11.17 Hakutsuru Sake Company: The Triumph of the Phoenix of Nada

HHow Hakutsuru survived allied bombs and catastrophic earthquake to become a global sake giant 274 years ago, a humble lumber merchant in the Nada district of Hyogo, not far from the port city of Kobe, made an important career decision. He decided to brew sake. His name was Jihei Kano. Two and a half centuries later on a beautiful sunny Spring morning FGL met with his direct descendent, Mr. Kenji K...

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10.17 Mitobe Shuzo (part two): From Paddy to Brewery to the Glas...

AAt the brewery, Mitobe Shuzo boss Toshinobu Mitobe explains his decision to cultivate rice themselves, and why he still chooses to use other rice varieties to make his quality small-batch sakes. “Growing our own rice means we can focus on quality over quantity, and since each rice paddy has its own unique characteristics – how much sunlight it receives, the temperature gap between the morning an n...

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09.17 Japan's Festival of the Dead: Obon (by Randy Channell Soei...

OObon is a Buddhist event celebrated in Japan but it has its roots in India. They say that at this time of year the spirits of the deceased come back to the ‘real world’ to receive thanks from the living. Could explain the increase of ghost stories in the summer!!! The tradition was brought to Japan via China in the 7th century but it wasn’t widely celebrated by the general populace until the Edo P...

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09.17 Nara Sake: The Original Sake. It's true! Ask the Brewer Mo...

John Gauntner, from the archive, writes: I have long known that Nara Prefecture, which borders Osaka and Kyoto in western Japan, has been known as the birthplace of sake. But I got majorly schooled during a recent visit there.

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09.17 Sake Origins: Hiroshima. Senzaburo Miura and 'The Birthpla...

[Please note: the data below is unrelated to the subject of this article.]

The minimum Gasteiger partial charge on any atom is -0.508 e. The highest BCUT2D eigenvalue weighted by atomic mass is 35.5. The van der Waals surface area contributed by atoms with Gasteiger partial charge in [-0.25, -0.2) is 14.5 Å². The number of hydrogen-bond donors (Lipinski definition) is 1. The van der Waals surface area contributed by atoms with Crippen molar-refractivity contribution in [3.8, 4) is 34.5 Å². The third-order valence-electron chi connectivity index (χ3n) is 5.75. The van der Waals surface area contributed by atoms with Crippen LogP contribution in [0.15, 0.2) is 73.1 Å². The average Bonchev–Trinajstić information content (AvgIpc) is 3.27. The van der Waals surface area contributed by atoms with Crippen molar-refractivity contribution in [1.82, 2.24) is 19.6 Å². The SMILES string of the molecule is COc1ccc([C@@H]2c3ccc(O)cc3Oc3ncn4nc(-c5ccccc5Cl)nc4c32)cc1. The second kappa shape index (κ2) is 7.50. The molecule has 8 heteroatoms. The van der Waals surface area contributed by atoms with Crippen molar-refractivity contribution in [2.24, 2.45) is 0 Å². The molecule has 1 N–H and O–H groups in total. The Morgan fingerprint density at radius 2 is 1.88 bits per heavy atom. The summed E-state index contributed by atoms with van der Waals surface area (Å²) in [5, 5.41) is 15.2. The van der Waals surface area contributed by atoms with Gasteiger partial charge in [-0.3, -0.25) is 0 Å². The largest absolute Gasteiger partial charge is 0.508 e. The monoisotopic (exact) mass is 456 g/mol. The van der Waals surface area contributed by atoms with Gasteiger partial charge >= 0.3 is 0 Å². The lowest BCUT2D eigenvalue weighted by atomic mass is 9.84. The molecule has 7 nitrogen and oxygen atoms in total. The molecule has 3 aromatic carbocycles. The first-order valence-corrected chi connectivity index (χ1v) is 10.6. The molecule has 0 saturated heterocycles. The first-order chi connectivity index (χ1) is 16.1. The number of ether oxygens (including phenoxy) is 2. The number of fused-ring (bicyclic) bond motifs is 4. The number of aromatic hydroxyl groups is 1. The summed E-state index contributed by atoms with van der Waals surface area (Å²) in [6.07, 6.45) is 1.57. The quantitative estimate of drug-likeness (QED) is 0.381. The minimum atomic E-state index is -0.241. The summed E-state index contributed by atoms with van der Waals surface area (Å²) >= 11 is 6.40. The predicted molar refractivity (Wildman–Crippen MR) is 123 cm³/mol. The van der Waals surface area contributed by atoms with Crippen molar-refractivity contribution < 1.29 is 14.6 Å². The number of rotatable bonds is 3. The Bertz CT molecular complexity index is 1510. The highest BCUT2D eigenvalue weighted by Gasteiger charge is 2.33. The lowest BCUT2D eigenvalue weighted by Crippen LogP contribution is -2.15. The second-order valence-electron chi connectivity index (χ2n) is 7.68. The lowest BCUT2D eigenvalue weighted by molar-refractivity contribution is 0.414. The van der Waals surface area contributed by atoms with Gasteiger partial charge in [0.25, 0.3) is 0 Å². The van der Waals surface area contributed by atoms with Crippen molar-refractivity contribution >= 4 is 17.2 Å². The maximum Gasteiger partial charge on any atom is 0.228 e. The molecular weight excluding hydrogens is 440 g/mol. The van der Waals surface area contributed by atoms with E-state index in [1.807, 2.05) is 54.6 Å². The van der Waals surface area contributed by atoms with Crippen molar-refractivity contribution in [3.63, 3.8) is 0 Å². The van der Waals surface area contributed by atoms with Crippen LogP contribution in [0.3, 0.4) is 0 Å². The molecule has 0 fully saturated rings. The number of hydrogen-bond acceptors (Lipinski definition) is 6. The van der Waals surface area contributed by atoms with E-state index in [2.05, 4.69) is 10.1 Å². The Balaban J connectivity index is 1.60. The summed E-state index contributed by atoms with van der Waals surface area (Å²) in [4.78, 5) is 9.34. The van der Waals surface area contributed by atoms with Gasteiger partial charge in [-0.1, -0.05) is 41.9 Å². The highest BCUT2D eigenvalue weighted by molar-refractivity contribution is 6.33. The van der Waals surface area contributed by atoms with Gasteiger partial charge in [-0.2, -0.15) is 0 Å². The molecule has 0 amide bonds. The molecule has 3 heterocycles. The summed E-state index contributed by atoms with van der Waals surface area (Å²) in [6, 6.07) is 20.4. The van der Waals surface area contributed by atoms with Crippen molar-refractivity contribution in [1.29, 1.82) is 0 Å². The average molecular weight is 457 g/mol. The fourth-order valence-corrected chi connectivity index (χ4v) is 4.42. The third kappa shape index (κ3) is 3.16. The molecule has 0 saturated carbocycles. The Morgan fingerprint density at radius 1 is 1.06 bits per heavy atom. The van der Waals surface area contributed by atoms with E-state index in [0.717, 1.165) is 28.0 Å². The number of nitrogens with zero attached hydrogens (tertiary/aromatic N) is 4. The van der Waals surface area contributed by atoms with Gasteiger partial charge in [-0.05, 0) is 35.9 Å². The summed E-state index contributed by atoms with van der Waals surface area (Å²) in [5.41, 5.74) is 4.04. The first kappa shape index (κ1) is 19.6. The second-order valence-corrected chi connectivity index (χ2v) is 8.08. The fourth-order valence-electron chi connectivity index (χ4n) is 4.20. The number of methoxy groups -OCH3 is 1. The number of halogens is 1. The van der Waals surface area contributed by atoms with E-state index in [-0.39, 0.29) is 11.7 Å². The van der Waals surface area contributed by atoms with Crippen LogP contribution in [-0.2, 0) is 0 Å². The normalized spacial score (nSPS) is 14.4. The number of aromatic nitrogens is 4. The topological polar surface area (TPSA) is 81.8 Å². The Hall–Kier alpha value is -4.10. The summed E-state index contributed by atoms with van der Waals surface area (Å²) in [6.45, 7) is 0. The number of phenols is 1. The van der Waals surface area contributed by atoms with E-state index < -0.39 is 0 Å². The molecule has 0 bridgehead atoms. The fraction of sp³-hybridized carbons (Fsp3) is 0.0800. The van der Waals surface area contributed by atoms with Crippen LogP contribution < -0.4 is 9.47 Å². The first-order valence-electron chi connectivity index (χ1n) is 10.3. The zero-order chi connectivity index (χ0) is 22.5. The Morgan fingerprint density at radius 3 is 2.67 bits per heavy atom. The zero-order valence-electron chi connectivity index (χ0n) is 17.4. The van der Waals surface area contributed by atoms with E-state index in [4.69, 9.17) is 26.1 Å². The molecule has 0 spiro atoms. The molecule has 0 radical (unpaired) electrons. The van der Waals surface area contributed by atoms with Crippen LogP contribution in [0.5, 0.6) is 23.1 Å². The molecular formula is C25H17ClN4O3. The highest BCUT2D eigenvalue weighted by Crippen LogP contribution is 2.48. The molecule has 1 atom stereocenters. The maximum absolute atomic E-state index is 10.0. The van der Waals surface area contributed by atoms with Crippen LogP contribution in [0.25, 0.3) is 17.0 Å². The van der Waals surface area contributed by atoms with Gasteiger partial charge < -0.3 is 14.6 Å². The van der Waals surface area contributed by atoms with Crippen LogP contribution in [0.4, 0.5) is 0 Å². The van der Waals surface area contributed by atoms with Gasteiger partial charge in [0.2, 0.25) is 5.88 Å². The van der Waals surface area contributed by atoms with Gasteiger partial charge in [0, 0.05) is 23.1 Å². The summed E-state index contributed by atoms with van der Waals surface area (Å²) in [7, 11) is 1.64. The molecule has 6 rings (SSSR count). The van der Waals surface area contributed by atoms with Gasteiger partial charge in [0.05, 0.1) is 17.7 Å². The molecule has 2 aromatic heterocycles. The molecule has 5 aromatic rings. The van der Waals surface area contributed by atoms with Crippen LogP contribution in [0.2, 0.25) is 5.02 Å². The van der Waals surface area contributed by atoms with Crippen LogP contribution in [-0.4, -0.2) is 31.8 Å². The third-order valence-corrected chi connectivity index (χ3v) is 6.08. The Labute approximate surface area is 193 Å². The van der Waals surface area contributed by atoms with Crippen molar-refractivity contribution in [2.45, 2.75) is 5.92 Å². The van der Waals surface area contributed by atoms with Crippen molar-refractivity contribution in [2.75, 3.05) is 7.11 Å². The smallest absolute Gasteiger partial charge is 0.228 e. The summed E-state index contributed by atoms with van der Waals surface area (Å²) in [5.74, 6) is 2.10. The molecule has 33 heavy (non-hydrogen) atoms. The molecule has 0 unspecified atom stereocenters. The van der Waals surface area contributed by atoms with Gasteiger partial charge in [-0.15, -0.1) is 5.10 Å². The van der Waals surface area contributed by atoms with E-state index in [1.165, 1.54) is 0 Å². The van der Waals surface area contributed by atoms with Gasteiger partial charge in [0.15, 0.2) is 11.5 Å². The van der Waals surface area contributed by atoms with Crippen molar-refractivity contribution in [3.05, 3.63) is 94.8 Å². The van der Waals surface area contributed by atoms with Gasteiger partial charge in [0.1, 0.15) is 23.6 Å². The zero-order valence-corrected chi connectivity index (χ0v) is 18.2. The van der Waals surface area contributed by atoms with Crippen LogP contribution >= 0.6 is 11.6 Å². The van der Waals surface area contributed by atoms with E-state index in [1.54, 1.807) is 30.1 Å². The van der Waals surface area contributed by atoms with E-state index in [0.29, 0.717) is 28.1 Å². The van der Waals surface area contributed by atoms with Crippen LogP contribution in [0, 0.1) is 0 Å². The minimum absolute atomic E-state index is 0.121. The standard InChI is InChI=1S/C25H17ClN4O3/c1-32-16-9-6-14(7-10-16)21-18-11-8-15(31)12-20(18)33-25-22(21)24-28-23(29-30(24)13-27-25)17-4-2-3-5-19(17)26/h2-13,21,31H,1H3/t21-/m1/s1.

From the archive, by John Gauntner: Or so say some…

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09.17 A Himeji Namazake With The Subtlety Of Cinder-blocks. It's...

John Gauntner, from, the archives, on excellent sake from Himeji city in Hyogo Prefecture: A while ago, I was privileged enough to attend a tasting of all sake made by Honda Shoten, brewers of Tatsuriki sake in Hyogo. For these guys, it is all about the rice, as well it should be. Himeji is right in the backyard of perhaps the best rice fields in Japan, and have access to obscenely good Yamada Nish...

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09.17 Favorite Tipples. Koro Sake And Pilsner Urquell Beer. Sepa...

John Gauntner, from the archive, introduces his favorite sake tipple of choice: I don’t always drink beer. But when I do, it’s usually Pilsner Urquell. OK, that’s not true. It is usually from one of Japan’s quite passable large brewing companies. But without a doubt, my favorite beer in the world is Pilsner Urquell. And that tells you a lot about my preferences.

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09.17 Lees, Dregs, By-product: It's all Sake Kasu. Tasty and Hea...

SShould you frequent sake retailers with anything resembling a good selection of sake, you will often find for sale bags of sake kasu: beige chunks and chips of something resembling cheese or tofu. Sometimes, the unmistakable fragrance of sake wafts up from the clear plastic bag as it sits on the counter.

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09.17 Ocha Green Tea: An Introduction to the 'Efficacious Leaves...

For many, tea conjures up images of Typhoo and Lipton, a British stiff upper lip and a Boston punch-up that got nicely euphemized into a ‘party’. But Japan’s love affair with tea, the green variety, ocha that is, dates back to its introduction from China, although no one can really agree when that was. Some suggest the Nara period (710 AD to 794 AD), while another source credits the introduction to...

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09.17 Drinking in Japan: An Introduction. On Izakaya and Red-Fac...

Whether you’re drinking the locally brewed beer of Hokkaido, the fine sakes of Kyoto and Hyogo, or the grain liquor shochu of Kyushu and the awamori firewater of Okinawa, the party will no doubt be hopping.

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09.17 A Green Tea Primer: Introducing Matcha, Bancha, Hoji-cha, ...

The expensive powdered form used in the tea ceremony, and added as a flavoring to everything from ice cream to parfaits to Kit Kat bars, is matcha, sometimes termed hiki-cha. However, the common tea of choice for daily drinking is bancha, a coarse tea, invariably drunk hot, and often served free of change in restaurants. It is drunk to quench thirst, is inexpensive, and is made from larger, older t...

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09.17 Cha-no-yu 1: The Tea Ceremony. From Zen To Beyonce And Bac...

No one can dispute the influence of sado, the ‘way of tea’, or cha-no-yu ‘tea hot water’ on Japan’s spiritual, artistic, cultural and social heritage. Trying to explain it in several hundred words is, as the sages might say, 'like hammering nails into tofu'. That is to say, muri!Impossible. But here's a try.

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